Under the current mayor, what I pay for trash collection and sewage fees has grown exponentially to where it now exceeds what I pay for electricity and water. I can scarce breathe when I think of what they will charge me, who lives in a house, for the solar energy plan - which sounds so good when the Mayor gives press conferences, but I know will end up on my DWP bill. Apartment dwellers don't get to pay the added utility costs, apartment building seem to grow like weeds, all over town.

In the past few years I have taken an interest in city governance and spent time at City Hall, watching what I call "democracy in action" and I am often left speechless by what I see and hear there.

Your article tells me I am not alone in the sense of despair I feel about living in LA, where the City seems to mistake me as a bank it can draw money from at will. I am drained, there is nothing left.

Most of the friends I had made have left town - some, after their small businesses were invaded by inspectors from various city departments that fined them, demanded they change layout of their work places, inspected and fined them again. Relentlessly until my friends gave up and left Los Angeles.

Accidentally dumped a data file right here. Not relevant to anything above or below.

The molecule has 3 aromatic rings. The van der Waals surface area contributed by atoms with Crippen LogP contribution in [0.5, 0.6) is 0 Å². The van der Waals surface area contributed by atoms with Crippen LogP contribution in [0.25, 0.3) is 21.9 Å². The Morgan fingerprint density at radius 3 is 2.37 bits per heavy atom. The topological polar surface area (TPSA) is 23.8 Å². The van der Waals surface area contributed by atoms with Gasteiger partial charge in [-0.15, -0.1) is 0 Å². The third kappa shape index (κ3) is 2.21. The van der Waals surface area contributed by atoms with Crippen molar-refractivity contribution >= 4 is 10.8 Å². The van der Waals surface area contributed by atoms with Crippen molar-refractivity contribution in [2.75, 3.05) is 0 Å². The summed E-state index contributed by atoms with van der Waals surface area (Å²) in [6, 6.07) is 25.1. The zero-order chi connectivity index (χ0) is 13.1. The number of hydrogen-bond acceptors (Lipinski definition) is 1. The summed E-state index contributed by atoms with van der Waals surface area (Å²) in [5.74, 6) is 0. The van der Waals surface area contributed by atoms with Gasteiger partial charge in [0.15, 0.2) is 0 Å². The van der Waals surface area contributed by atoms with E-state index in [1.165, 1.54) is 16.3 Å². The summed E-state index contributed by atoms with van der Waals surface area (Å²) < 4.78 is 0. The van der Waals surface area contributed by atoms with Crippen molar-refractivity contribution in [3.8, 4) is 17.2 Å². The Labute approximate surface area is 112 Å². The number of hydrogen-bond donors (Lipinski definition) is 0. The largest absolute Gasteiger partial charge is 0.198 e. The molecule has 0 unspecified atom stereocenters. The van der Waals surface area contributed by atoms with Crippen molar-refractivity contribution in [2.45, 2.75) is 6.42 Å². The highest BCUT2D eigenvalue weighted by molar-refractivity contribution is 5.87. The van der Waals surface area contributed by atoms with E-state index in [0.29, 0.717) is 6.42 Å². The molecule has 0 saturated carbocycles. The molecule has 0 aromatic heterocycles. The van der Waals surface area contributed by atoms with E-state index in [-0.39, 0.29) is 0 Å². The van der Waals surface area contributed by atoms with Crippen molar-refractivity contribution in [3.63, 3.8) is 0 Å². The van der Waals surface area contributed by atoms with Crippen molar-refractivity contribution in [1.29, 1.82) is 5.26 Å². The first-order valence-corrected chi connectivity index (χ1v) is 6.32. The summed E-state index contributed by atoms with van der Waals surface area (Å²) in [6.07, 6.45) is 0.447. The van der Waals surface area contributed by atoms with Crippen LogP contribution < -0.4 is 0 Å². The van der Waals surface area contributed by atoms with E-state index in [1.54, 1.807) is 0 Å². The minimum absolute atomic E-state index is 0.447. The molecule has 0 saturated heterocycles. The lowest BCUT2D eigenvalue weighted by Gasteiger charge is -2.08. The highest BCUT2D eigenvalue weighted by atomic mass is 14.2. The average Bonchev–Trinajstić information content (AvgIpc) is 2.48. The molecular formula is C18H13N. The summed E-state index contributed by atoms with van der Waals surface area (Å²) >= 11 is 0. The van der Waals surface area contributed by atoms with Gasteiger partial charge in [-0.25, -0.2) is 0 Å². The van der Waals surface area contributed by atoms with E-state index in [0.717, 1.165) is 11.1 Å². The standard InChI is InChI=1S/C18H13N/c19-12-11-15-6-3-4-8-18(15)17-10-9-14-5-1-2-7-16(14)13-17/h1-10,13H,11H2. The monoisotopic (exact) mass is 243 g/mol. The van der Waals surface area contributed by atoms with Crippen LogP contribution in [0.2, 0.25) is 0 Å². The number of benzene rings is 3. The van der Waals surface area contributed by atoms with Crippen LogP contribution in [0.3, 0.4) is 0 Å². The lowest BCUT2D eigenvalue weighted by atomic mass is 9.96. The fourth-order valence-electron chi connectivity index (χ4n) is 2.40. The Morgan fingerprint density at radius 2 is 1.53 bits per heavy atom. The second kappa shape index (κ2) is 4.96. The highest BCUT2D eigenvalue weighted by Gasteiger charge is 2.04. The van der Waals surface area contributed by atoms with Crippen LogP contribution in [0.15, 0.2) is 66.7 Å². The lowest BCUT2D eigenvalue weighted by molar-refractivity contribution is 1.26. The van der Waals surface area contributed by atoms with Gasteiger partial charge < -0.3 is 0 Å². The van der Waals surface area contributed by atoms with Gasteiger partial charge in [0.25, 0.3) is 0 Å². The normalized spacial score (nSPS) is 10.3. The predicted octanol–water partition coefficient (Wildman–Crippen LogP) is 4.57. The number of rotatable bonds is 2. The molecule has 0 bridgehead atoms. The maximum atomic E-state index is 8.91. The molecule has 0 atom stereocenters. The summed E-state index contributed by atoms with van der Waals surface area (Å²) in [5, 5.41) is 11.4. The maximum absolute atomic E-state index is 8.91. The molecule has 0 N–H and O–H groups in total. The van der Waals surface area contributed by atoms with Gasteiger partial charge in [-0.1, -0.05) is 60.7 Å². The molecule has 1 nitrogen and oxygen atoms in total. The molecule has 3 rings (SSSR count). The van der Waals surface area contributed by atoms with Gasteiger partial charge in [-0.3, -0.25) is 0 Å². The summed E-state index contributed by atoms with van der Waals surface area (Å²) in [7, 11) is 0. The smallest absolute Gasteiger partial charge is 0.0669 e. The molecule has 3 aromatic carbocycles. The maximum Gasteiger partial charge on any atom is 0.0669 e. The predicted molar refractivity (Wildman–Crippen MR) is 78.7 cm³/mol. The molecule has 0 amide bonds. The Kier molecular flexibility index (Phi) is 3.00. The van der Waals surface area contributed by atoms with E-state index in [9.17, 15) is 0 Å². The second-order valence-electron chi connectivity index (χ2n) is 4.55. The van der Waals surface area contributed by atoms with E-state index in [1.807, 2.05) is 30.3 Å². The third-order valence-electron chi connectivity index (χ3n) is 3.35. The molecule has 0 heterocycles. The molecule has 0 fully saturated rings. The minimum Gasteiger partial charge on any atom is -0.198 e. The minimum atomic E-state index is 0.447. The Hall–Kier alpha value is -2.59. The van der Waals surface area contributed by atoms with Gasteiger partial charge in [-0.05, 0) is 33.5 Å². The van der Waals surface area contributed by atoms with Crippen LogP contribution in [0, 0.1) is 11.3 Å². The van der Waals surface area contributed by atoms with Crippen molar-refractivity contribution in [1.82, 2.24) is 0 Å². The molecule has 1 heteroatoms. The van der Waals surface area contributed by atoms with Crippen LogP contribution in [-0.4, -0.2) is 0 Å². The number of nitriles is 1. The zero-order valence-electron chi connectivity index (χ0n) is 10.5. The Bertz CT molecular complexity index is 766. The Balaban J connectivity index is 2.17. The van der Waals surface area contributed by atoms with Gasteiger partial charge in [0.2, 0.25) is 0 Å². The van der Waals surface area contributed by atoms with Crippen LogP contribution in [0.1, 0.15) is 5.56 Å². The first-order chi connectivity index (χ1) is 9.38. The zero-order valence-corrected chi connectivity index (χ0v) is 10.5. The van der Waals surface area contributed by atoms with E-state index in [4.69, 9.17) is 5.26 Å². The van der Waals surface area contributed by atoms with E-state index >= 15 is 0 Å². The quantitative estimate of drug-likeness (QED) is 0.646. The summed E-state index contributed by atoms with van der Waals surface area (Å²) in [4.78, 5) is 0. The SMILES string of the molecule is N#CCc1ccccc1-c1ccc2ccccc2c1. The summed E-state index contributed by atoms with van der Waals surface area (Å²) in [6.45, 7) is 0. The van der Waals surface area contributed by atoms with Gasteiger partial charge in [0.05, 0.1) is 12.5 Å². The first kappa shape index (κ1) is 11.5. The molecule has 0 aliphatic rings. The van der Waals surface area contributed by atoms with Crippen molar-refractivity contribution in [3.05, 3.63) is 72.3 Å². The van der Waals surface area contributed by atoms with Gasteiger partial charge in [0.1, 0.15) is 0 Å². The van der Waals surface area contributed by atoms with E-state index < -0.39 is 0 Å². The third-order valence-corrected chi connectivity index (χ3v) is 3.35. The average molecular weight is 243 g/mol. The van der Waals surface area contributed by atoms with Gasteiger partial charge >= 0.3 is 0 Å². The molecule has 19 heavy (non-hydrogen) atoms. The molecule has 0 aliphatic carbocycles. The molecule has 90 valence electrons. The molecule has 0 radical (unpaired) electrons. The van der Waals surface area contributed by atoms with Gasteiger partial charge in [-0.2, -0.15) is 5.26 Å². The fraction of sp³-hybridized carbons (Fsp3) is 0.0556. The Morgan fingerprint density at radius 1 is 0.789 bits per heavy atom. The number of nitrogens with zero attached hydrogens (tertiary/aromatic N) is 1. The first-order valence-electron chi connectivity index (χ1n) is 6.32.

Yet I see non legal residents run businesses all over town, any where, anyhow.

I too, once had a small business, now out of business. I cannot see my way clear to starting up again in Los Angeles, and when I try talk about, what seems to me to be, insurmountable obstacles placed in my way by LA City with the few friends I have left in town - and they don't seem to understand the problems I face - I realize they live in cities adjacent to LA, like Culver City, Santa Monica or Beverly Hills.

Even with manufacturing - I once made and sold products - the companies I subcontracted with, and rented industrial type of workspace from, in downtown LA are all gone. The few remaining are in LA adjacent cities of Vernon or Hyde Park.

This solar energy initiative of the Mayor sends chills down my spine because I cannot afford it. They built a McMansion next door to me in 2004, it generates heat, noise and considerable vibration. It has ruined my quality of life completely. 2 houses across the street stand empty, the resident removed after the McMansion was built. I live near the ocean, most existing houses here have no AC at all, we have ocean breezes.

I do not understand the disconnect and disparity between the building permitting process and the "green initiative".

I do not understand the high density new constructions and the disconnect regarding water supply.

I do not understand the disconnect between LA City and the oil fields that use substantial amounts of water in their new shale oil drilling methods.

I do not understand the demand for car parking spaces while the buses fill up to standing room only on some routes, and empty double size buses on other routes.

Thanks to your article though, I do understand that I am not alone trying to stay afloat in LA City and with my strong desire to leave is well founded.